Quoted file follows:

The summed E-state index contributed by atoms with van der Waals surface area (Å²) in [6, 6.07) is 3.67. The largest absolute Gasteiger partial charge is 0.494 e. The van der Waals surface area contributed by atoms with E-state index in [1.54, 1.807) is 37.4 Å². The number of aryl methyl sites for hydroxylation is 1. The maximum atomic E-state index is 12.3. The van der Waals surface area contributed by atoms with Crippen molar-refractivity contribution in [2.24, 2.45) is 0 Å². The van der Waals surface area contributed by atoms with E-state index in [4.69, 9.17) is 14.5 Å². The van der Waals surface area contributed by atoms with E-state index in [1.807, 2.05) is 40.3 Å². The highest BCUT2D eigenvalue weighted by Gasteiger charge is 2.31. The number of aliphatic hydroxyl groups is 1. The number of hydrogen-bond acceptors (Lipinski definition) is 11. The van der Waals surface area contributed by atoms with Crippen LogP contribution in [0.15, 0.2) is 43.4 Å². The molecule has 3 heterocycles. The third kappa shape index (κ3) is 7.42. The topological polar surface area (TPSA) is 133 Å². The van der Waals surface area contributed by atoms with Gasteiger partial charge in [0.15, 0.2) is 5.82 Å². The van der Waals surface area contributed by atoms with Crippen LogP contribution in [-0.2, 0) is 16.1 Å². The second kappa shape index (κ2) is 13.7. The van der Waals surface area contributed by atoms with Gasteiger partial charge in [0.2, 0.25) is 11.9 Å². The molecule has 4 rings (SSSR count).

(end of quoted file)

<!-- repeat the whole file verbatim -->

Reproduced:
The summed E-state index contributed by atoms with van der Waals surface area (Å²) in [6, 6.07) is 3.67. The largest absolute Gasteiger partial charge is 0.494 e. The van der Waals surface area contributed by atoms with E-state index in [1.54, 1.807) is 37.4 Å². The number of aryl methyl sites for hydroxylation is 1. The maximum atomic E-state index is 12.3. The van der Waals surface area contributed by atoms with Crippen molar-refractivity contribution in [2.24, 2.45) is 0 Å². The van der Waals surface area contributed by atoms with E-state index in [4.69, 9.17) is 14.5 Å². The van der Waals surface area contributed by atoms with E-state index in [1.807, 2.05) is 40.3 Å². The highest BCUT2D eigenvalue weighted by Gasteiger charge is 2.31. The number of aliphatic hydroxyl groups is 1. The number of hydrogen-bond acceptors (Lipinski definition) is 11. The van der Waals surface area contributed by atoms with Crippen LogP contribution in [0.15, 0.2) is 43.4 Å². The molecule has 3 heterocycles. The third kappa shape index (κ3) is 7.42. The topological polar surface area (TPSA) is 133 Å². The van der Waals surface area contributed by atoms with Gasteiger partial charge in [0.15, 0.2) is 5.82 Å². The van der Waals surface area contributed by atoms with Crippen LogP contribution in [-0.2, 0) is 16.1 Å². The second kappa shape index (κ2) is 13.7. The van der Waals surface area contributed by atoms with Gasteiger partial charge in [0.2, 0.25) is 11.9 Å². The molecule has 4 rings (SSSR count).